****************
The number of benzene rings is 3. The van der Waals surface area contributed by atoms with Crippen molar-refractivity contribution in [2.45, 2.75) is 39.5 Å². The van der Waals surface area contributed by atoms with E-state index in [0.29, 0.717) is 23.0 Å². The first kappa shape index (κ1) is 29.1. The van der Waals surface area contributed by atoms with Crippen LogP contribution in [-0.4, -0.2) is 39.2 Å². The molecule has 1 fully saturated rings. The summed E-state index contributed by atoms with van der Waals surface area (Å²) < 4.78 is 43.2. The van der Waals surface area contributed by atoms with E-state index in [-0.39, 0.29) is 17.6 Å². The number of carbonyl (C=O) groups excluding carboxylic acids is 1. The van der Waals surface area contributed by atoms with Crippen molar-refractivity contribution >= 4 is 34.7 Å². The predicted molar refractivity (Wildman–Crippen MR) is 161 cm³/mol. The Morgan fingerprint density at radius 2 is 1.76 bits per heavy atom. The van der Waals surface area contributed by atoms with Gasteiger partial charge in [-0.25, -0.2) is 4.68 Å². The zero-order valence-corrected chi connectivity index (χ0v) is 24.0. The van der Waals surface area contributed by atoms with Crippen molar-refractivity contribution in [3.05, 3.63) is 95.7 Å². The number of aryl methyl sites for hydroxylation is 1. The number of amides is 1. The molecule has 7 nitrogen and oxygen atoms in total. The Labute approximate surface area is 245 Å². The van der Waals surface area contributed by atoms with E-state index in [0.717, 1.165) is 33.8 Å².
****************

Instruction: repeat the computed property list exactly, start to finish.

The number of benzene rings is 3. The van der Waals surface area contributed by atoms with Crippen molar-refractivity contribution in [2.45, 2.75) is 39.5 Å². The van der Waals surface area contributed by atoms with E-state index in [0.29, 0.717) is 23.0 Å². The first kappa shape index (κ1) is 29.1. The van der Waals surface area contributed by atoms with Crippen LogP contribution in [-0.4, -0.2) is 39.2 Å². The molecule has 1 fully saturated rings. The summed E-state index contributed by atoms with van der Waals surface area (Å²) < 4.78 is 43.2. The van der Waals surface area contributed by atoms with E-state index in [-0.39, 0.29) is 17.6 Å². The number of carbonyl (C=O) groups excluding carboxylic acids is 1. The van der Waals surface area contributed by atoms with Crippen molar-refractivity contribution >= 4 is 34.7 Å². The predicted molar refractivity (Wildman–Crippen MR) is 161 cm³/mol. The Morgan fingerprint density at radius 2 is 1.76 bits per heavy atom. The van der Waals surface area contributed by atoms with Gasteiger partial charge in [-0.25, -0.2) is 4.68 Å². The zero-order valence-corrected chi connectivity index (χ0v) is 24.0. The van der Waals surface area contributed by atoms with Crippen molar-refractivity contribution in [3.05, 3.63) is 95.7 Å². The number of aryl methyl sites for hydroxylation is 1. The number of amides is 1. The molecule has 7 nitrogen and oxygen atoms in total. The Labute approximate surface area is 245 Å². The van der Waals surface area contributed by atoms with E-state index in [0.717, 1.165) is 33.8 Å².